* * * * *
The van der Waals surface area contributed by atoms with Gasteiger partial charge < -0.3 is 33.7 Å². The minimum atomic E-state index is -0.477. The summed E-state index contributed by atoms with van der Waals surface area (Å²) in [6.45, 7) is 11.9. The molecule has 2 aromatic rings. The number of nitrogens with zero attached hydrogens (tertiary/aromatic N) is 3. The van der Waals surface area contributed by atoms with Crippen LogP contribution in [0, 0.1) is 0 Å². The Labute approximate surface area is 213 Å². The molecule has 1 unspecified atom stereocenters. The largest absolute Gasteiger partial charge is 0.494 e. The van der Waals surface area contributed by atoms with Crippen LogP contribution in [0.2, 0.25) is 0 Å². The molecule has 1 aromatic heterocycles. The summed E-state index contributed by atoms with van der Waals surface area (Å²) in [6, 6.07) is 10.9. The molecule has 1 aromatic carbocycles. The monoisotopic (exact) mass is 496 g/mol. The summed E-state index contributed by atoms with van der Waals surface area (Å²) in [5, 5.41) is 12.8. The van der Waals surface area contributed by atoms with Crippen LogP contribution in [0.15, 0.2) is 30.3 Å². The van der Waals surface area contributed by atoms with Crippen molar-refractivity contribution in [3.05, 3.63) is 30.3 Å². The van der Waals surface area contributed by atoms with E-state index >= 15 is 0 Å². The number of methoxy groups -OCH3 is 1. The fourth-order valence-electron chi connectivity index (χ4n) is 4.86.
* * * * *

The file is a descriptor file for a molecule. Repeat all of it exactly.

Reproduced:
The van der Waals surface area contributed by atoms with Gasteiger partial charge < -0.3 is 33.7 Å². The minimum atomic E-state index is -0.477. The summed E-state index contributed by atoms with van der Waals surface area (Å²) in [6.45, 7) is 11.9. The molecule has 2 aromatic rings. The number of nitrogens with zero attached hydrogens (tertiary/aromatic N) is 3. The van der Waals surface area contributed by atoms with Crippen LogP contribution in [0, 0.1) is 0 Å². The Labute approximate surface area is 213 Å². The molecule has 1 unspecified atom stereocenters. The largest absolute Gasteiger partial charge is 0.494 e. The van der Waals surface area contributed by atoms with Crippen LogP contribution in [0.2, 0.25) is 0 Å². The molecule has 1 aromatic heterocycles. The summed E-state index contributed by atoms with van der Waals surface area (Å²) in [6, 6.07) is 10.9. The molecule has 1 aromatic carbocycles. The monoisotopic (exact) mass is 496 g/mol. The summed E-state index contributed by atoms with van der Waals surface area (Å²) in [5, 5.41) is 12.8. The van der Waals surface area contributed by atoms with Crippen LogP contribution in [0.15, 0.2) is 30.3 Å². The van der Waals surface area contributed by atoms with Crippen molar-refractivity contribution in [3.05, 3.63) is 30.3 Å². The van der Waals surface area contributed by atoms with E-state index >= 15 is 0 Å². The number of methoxy groups -OCH3 is 1. The fourth-order valence-electron chi connectivity index (χ4n) is 4.86.